Get Up!

Get Up!

The Israelites conquered Jericho easily, thus the people of Ai should have been no match for the Israelites. After all, the spies Joshua sent to scout out the land told him there wasn’t even a reason to send the whole army against such a small city. Joshua listened to his spies, and about 3,000 Israelites went out against Ai. But “the men of Ai killed about thirty-six of their men and chased them before the gate as far as Shebarim and struck them at the descent” (Josh 7:5).

Joshua fell on his face and complained to God. He couldn’t understand how Yahweh could allow such a thing to happen when he had promised his people complete and utter victory. As Joshua was moping on the ground, the Lord said to him, “Get up! Why have you fallen on your face? Israel has sinned” (Josh 7:10-11). Achan, of course, had taken spoil from Jericho God had forbidden the soldiers to take, and his sin brought disaster on Israel.

God had not abandoned his people. Disaster had not befallen the Israelites at Ai because Yahweh was impotent to save. Brave Israelite soldiers did not fall on the battlefield because the Lord did not care. Israel was suffering the consequences of sin—sin about which God had warned them—and God didn’t want to listen to Joshua bellyache because he had to suffer the consequences of sin.

How many times do people bellyache when they suffer for their sins? If we’re completely honest, many (if not all) of us have moped on the floor like Joshua when we faced consequences for our sins (I certainly have). I wonder if perhaps we don’t need to tell ourselves, and, if God himself wouldn’t say to us, “Get up!”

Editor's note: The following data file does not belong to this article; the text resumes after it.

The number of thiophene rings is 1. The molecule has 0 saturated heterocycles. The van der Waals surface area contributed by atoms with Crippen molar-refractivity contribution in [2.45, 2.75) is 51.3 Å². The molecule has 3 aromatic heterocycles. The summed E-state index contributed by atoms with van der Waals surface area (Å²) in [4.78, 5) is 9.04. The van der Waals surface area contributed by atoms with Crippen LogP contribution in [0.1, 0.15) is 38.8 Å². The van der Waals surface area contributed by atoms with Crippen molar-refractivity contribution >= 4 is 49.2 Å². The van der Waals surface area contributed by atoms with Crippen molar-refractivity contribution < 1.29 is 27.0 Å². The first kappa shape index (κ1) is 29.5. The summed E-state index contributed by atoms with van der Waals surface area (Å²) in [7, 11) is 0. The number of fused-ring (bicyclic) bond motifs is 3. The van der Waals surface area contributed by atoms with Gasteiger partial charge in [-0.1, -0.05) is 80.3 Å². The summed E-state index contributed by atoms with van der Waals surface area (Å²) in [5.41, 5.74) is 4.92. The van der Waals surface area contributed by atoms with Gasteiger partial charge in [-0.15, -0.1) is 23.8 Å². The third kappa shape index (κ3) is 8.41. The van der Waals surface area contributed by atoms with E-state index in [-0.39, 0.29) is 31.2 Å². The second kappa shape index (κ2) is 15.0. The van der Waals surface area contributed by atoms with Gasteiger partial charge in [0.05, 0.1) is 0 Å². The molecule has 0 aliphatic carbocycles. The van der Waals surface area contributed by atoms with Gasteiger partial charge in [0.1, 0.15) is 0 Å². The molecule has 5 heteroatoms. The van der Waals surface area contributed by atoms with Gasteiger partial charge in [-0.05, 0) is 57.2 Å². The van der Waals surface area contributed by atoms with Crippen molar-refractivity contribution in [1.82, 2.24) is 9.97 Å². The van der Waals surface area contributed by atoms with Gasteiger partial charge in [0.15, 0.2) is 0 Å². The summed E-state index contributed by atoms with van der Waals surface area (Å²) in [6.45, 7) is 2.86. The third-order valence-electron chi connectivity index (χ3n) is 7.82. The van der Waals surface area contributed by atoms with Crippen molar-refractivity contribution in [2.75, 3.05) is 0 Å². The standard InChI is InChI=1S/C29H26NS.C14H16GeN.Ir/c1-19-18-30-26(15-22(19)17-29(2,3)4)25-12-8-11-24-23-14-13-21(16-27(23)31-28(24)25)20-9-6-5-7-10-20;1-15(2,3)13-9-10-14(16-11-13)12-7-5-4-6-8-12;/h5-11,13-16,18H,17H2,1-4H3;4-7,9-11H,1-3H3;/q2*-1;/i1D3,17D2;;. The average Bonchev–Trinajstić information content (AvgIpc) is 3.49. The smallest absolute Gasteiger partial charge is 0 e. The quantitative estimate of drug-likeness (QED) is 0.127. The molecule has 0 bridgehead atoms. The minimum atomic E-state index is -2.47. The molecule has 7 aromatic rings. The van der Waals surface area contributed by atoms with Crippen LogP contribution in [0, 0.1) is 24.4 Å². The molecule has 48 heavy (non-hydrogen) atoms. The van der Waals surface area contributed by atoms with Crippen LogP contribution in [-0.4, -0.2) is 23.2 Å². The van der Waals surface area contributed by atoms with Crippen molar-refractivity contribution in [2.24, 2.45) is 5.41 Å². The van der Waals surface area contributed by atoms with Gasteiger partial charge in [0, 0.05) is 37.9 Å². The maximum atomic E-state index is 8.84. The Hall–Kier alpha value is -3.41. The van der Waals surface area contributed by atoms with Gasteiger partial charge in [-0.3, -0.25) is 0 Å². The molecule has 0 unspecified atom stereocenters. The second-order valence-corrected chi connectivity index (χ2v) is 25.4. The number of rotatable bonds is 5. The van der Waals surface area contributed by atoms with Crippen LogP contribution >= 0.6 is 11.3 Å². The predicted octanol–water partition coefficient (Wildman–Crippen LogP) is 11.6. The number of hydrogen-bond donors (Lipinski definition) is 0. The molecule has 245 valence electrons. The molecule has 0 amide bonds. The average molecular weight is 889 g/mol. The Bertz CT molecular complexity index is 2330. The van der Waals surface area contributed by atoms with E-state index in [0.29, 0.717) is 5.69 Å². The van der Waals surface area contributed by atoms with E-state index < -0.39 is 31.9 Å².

Jesus showed great compassion toward sinners (e.g., the woman caught in adultery, the woman at the well, and the woman who anointed him with oil), and I don’t wish to diminish his compassion one iota. However, all Israel was told disaster would come if they kept some of the spoil for themselves, and no one should be surprised disaster came. We’re warned over and over and over and over again about the consequences of sin. The best way to avoid those consequences is to lean on Jesus and not sin in the first place.

“Do not be deceived: God is not mocked, for whatever one sows, that will he also reap” (Gal 6:7).

This article was originally written by Dr. Justin Imel, Sr., for the weekly newsletter at Church of Christ Deer Park in Deer Park, Texas.

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